I've had about all I can take of the perennial Microsoft bashers who mindlessly trash the company regardless of what it does. I'm even more tired of the even more annoying whiners and moaners who complain about how they can't compete against the Microsoft "monopoly".
I try to avoid commenting on the issues that everybody else comments on, so I refuse to devote a column to Microsoft's battle with the US Department of Justice. I probably couldn't do it even if I wanted to, because I couldn't think of enough to say to fill the space.
In my view it's pretty cut and dried: the whiners should put a sock in it, and the Justice Department should leave Microsoft alone and get on with the business of administering justice in a country where far too many real injustices prevail.
Microsoft isn't subsidised by any government, and no one is preventing Netscape Communications, Sun Microsystems, Oracle or anybody else from developing a better operating system than Windows so that they can bundle their browser with it and put Microsoft out of business. So other than suggesting that we all axe the ridiculous "monopoly" gripe, I'm not sure what else there is to say on that score.
Of course, the fact remains that Microsoft is every bit as annoying as the bashers and the moaners, and at the end of the day would probably win a contest with either group to determine who could be the most annoying.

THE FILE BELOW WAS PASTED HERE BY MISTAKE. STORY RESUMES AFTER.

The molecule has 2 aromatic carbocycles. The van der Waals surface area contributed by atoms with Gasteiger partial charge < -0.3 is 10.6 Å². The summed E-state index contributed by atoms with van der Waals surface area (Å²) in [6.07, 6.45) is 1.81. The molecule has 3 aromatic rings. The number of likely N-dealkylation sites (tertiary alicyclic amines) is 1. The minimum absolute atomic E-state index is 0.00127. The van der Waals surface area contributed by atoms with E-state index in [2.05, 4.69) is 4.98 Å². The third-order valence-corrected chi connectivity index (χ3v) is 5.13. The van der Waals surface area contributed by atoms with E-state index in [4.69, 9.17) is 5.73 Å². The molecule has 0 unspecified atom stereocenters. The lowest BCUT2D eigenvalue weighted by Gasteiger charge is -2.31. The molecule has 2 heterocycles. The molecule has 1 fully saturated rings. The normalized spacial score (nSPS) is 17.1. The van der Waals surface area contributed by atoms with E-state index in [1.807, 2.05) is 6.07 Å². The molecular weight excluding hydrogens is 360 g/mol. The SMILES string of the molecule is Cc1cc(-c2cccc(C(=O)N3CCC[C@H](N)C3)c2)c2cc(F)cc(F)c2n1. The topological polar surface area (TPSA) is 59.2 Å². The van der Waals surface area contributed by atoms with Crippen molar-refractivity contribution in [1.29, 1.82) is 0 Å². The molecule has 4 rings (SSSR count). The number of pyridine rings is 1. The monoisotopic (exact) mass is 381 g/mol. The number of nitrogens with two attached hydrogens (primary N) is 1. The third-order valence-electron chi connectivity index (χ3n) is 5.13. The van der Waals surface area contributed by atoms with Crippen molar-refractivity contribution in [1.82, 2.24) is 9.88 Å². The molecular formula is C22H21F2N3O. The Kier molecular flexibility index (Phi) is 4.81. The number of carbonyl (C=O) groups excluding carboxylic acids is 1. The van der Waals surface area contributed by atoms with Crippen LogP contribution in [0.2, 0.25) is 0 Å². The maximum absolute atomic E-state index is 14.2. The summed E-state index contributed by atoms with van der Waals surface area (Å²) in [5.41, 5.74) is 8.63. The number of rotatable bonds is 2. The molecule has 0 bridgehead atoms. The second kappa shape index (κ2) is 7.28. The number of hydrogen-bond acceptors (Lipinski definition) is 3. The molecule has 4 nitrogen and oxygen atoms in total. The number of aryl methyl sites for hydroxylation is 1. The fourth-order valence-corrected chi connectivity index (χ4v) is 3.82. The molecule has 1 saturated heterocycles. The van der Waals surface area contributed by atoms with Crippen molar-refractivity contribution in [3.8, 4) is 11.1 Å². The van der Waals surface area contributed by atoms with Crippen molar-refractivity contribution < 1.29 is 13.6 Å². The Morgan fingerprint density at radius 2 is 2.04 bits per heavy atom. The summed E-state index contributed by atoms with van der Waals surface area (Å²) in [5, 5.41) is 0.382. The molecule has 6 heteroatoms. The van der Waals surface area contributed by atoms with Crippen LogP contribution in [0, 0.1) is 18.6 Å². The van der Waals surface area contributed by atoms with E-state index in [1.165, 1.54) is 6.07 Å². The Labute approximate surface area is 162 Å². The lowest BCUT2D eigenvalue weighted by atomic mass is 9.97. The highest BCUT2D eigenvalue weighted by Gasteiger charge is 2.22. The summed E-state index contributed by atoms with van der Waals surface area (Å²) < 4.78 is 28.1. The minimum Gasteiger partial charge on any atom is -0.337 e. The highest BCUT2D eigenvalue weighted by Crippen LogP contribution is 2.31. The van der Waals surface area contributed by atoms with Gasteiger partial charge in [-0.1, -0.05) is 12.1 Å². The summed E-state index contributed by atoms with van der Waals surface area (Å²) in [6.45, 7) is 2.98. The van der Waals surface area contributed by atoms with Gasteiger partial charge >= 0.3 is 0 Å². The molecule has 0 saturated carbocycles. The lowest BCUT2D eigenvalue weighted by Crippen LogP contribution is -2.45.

Pet Microsoft hates
We probably all have our pet Microsoft annoyances. Mine is pretty much summed up in the response that Microsoft CEO Bill Gates gives every time anybody asks him about his job or what makes Microsoft so special.
Invariably, Gates responds with a comment about how much he loves to be around "smart people" and how he loves to get "smart people" to work at Microsoft and how much fun it was in the early days to collaborate with other "smart people" who shared his vision.
Maybe I'm just being defensive about my IQ, but I'm simply not convinced that the people at Microsoft are as smart as they think they are. And it's when you think you're smarter than you really are that you start running into problems.
For one thing, if you think you're smarter than everybody else, it makes it extremely difficult to communicate with the rest of the world.
It would probably be fair to place most of the blame for that on Gates himself. Take Gates' question-and-answer session at a Beijing University recently.
In response to a student's question about the Web being so difficult to navigate, Gates pointed out that competition in the search engine space is going to lead to a lot of innovation that will make the Web "something that even normal people feel comfortable in navigating".
Now, I don't mean to nit-pick, but doesn't that phraseology seem odd? As far as I'm concerned, this guy is too hung up on the "smart people" versus "normal people" thing.
And my guess is that this hang-up tends to trickle down in Redmond, and that it was at least partially responsible for the "Microsoft Bob" fiasco - all of those "smart people" trying to develop a better user interface for us "normal people" succeeded only in creating an insultingly moronic piece of software that even we idiots refused to use.
How smart was that?